1. I figured out what my audience wanted and found ways to provide it for them.
After the blog had been going for a few months, I discovered the biggest thing the teen writers wanted was feedback on their work. So I started hosting 100 word contests every two weeks. The judges were all published authors with hearts for helping new writers. Everyone who entered received feedback, and those who placed earned points. The top three winners for the year would receive critiques.
It involved a crazy amount of email, but hundreds of teens entered those contests and the blog grew and grew and grew because they were being nourished. The bonus side-effect was that the writers learned each other’s names. They would congratulate each other in the comments and talk about which entries had been their favorite. They began to bond.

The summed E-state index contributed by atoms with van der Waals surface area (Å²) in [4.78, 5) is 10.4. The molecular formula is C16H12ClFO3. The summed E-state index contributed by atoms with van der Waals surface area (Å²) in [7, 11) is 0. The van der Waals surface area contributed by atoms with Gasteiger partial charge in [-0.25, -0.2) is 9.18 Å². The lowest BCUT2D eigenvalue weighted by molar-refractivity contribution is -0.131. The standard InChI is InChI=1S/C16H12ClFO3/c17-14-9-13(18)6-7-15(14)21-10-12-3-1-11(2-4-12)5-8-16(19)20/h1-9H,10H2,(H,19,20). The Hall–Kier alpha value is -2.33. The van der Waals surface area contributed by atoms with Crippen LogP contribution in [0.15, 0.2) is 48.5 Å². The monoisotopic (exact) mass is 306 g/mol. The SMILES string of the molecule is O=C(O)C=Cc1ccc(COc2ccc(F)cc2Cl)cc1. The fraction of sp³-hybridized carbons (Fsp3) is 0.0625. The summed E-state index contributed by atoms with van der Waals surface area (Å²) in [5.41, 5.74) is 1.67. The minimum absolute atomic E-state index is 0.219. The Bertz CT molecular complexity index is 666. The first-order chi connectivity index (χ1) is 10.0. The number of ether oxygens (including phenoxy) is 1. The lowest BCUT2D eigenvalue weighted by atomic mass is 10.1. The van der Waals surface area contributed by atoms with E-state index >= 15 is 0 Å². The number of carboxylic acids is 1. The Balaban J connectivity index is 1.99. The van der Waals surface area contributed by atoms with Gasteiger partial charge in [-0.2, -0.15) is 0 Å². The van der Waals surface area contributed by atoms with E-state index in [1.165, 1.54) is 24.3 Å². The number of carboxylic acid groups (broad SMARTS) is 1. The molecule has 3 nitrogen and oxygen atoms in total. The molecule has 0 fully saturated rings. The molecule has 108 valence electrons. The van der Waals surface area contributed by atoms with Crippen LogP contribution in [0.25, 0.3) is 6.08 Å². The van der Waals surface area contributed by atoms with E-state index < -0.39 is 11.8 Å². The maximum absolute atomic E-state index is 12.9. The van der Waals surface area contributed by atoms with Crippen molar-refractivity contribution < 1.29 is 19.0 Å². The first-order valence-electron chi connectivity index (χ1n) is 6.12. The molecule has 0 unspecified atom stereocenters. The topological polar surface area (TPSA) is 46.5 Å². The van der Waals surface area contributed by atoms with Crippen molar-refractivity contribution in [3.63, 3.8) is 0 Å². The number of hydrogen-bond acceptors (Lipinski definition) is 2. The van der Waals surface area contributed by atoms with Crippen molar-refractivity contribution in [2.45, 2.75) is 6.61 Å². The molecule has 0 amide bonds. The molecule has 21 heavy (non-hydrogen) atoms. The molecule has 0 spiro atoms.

2. Consistency and focus.
The audience at Go Teen Writers knows what to expect.
They know what we’ll be talking about—writing.
They know who it’ll be for—teens.
They even know what days and what time our posts go live, and many have made it part of their daily routine. I heard from a boy in Portugal who reads Go Teen Writers during his school lunch break because that’s when the posts always go live. One morning, when I was ten minutes late, the first commenter said she’d been sitting at her computer refreshing her browser, waiting for the new post to appear.
Because we’re consistent with the time and content, our audience knows that the other readers of the blog are like them and are interested in the same things they are. That knowledge encourages conversation between them.